Want to teach an AI to Zerg Rush? Blizzard and DeepMind have the tool for you
Why it matters to you
Training artificial intelligence just got a little easier for developers through a new toolset that uses StarCraft II as a learning environment.
On Wednesday, DeepMind released a set of tools for researching and building artificial intelligence (AI) using StarCraft II as a learning environment. Blizzard first revealed DeepMind’s plans to use the popular sci-fi strategy game at the end of 2016, and said it was currently creating a rich application programming interface (API) just for training AI “agents” within the game.
The new StarCraft II-based toolset includes Blizzard’s Machine Learning API, a data set containing game replays performed by up to 500,000 anonymous users, and an open-source version of DeepMind’s PySC2 toolset. The kit also includes mini-games for developers to test their AI for specific tasks, and a joint paper listing baseline results along with an outline of the environment.
The lure of StarCraft II is that the game makes players really think. It’s all about strategy and defeating a single opponent by managing troops, resources, building equipment and bases, and conquering territories. It’s a war between two minds, starting from selecting a race to dominating the map and defeating the opponent.
AI “agents” (or bots) will approach StarCraft II just like any human. The Ai won’t have access to the back-end, it won’t be able to view the entire playing field from the start, and it won’t have any kind of software-based advantage that in the human world would be considered as cheating. AI agents will be required to make the same decisions in race selection, resource gathering, defense management, and in exploring unseen areas.
“The game also has other qualities that appeal to researchers, such as the large pool of avid players that compete online every day,” DeepMind said. “This ensures that there is a large quantity of replay data to learn from – as well as a large quantity of extremely talented opponents for AI agents.”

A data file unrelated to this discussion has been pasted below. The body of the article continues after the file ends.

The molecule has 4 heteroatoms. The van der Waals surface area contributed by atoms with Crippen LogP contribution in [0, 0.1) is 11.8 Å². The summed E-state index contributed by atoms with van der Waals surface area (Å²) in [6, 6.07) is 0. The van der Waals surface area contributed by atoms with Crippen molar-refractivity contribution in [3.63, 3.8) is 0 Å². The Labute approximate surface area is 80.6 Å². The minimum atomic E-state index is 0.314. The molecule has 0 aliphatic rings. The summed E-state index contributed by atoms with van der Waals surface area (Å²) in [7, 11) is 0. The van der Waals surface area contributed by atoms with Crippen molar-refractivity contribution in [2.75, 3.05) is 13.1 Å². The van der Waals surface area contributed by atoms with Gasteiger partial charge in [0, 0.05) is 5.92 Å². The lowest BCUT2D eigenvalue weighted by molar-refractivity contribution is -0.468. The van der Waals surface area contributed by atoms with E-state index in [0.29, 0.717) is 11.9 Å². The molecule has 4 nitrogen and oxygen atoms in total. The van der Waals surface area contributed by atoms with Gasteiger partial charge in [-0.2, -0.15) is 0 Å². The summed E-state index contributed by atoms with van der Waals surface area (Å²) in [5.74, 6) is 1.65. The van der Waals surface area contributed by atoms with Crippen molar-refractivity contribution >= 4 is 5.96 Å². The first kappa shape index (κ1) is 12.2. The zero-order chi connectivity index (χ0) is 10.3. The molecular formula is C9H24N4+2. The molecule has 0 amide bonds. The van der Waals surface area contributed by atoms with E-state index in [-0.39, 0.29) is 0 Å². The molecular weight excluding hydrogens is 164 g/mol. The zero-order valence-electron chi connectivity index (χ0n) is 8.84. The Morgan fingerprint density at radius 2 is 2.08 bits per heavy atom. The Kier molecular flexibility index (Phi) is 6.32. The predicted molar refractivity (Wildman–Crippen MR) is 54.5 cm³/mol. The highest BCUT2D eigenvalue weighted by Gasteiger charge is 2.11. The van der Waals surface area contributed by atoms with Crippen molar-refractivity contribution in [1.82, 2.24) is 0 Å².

Another StarCraft II lure is the number of actions an AI agent can take. For instance, old Atari games only have around 10 different actions, such as up, down. left, right, and so on. In StarCraft II, the game provides more than 300 basic actions an AI agent can take. But according to DeepMind, there are around 100 million possible actions available on a screen measuring just 84 x 84.
As for the mini-games, these can be used by trained and untrained agents. They are essentially “assignments” inside StarCraft II used to see how an agent performs a specific task using a specific technique, such as selecting units, collecting minerals, and managing the camera.
Right now, there’s still progress to be made in terms of agents beating the game. DeepMind said that the strongest of baseline agents, A3C, can’t seem to beat the game’s built-in artificial opponent. According to DeepMind, in order for agents to be competitive, there needs to be a breakthrough in deep trial-and-error learning, and “other areas.”
“Our hope is that the release of these new tools will build on the work that the AI community has already done in StarCraft,” DeepMind said, “encouraging more DeepRL research and making it easier for researchers to focus on the frontiers of our field.”